There comes a time in life when we all must grow up, a time when we dispense with the mythology that brought us to our current stage in life. We stop believing in Santa Claus. We stop believing in the tooth fairy. We stop believing that ADHD gives us superpowers. Yes. You read that correctly. We STOP believing that ADHD gives us superpowers. No amount of heel clicking, hand clapping or fairy dust will turn disadvantages into advantages. To continually repeat this childish nonsense is to trivialize that which should NOT be trivialized. Perhaps if Sensei Hutchinson had to raise a child he would rethink the nonsense that he peddles as a sort of brilliant reality. Would he tell his child that the reason she doesn’t have many friends is because of the “advantages” of ADHD? Would he tell his child that the reason she keeps forgetting her homework, the reason why she can’t sit still in her science class (even though she love’s that class), the reason why so many things are a struggle for her is because of the advantages of ADHD? [note 1]
This is not a trivial issue. We cannot simply “reframe” our disadvantages as advantages. We cannot simply take the blue pill instead of the red pill. To perpetuate this nonsense is to MISEDUCATE THE PUBLIC about the real seriousness of ADHD. In fact, based on sensei’s ADHD is a Superpower myth, IT IS NOT A DISORDER! IT IS A SET OF ADVANTAGES!! How in the world will anyone take you seriously — how will anyone take us ADHDers seriously?! — if you say that the disorder that has caused great hardship in your life now confers magical powers?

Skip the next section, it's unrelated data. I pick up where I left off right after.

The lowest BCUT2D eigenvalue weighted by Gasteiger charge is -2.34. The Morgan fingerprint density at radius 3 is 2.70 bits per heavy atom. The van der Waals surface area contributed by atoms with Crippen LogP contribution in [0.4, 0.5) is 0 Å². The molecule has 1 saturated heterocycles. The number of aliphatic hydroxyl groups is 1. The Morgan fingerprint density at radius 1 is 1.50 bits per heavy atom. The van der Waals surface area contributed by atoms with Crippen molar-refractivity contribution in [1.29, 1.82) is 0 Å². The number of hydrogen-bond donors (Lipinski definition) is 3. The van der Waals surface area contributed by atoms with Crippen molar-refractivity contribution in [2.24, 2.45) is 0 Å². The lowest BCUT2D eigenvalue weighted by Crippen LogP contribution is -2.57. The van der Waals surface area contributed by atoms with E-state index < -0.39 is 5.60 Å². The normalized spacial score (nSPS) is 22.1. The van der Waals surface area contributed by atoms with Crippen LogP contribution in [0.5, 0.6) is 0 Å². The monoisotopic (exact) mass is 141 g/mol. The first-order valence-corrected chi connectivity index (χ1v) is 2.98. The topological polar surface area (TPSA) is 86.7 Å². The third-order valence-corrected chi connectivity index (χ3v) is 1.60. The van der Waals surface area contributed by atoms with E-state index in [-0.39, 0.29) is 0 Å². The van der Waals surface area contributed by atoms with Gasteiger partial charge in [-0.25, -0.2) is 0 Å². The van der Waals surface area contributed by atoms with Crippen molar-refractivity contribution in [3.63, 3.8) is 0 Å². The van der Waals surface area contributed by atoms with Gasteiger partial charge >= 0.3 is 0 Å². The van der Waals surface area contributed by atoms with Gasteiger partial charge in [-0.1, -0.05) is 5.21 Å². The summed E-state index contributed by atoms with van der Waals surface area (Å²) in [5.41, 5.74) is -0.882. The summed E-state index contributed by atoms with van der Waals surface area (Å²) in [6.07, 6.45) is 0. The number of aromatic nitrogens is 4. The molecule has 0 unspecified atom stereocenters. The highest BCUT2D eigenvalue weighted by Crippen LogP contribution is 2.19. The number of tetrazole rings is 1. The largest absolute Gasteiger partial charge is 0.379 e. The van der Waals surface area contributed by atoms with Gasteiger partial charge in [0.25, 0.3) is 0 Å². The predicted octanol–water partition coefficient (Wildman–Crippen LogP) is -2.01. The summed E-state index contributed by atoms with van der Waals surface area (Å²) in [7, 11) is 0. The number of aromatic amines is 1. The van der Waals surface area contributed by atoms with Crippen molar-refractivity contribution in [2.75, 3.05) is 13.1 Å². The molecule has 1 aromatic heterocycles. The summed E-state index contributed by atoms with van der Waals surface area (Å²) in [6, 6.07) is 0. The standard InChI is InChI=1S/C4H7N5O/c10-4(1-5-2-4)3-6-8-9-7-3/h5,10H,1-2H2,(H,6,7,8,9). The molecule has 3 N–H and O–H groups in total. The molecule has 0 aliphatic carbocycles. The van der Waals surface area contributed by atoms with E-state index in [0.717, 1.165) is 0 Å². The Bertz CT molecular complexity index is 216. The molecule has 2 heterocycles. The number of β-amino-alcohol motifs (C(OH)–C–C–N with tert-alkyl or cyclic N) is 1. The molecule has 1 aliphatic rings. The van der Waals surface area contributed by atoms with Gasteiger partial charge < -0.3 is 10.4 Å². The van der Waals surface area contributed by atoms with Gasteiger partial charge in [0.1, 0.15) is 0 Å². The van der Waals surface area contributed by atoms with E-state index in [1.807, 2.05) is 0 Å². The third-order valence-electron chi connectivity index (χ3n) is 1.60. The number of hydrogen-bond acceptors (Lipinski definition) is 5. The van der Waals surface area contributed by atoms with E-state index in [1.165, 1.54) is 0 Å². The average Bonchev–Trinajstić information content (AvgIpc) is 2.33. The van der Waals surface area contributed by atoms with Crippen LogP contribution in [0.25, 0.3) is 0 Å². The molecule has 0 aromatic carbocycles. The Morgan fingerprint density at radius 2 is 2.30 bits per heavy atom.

Maybe I have the wrong attitude. Maybe I should say “F**k the law of gravity! I’m an out-of-the-box thinker!” And as I jump off my rooftop shouting “Up, Up and Away!” and my body hurtles towards the earth, then it will become painfully obvious that ADHD is not fairy dust or a magic potion. If I should survive slamming into the ground of reality, I will finally come to know that reality truly is brilliant because it will always win in the end. Of course, I don’t really have to jump off of a roof to know that ADHD does not make me into a superhero. I’ll admit. Sometimes I do have that fantasy but I’m old enough and smart enough to be able to separate fantasy from reality. I’m an adult. I can handle the truth. I’ll swallow the red pill.
P.S. to Bryan: Though you have censored several comments that I left on your blog, I will not do the same to you. We learn through discussion. Removing comments undermines the learning process. I rather learn that I am wrong than remain in ignorance by believing in falsehoods.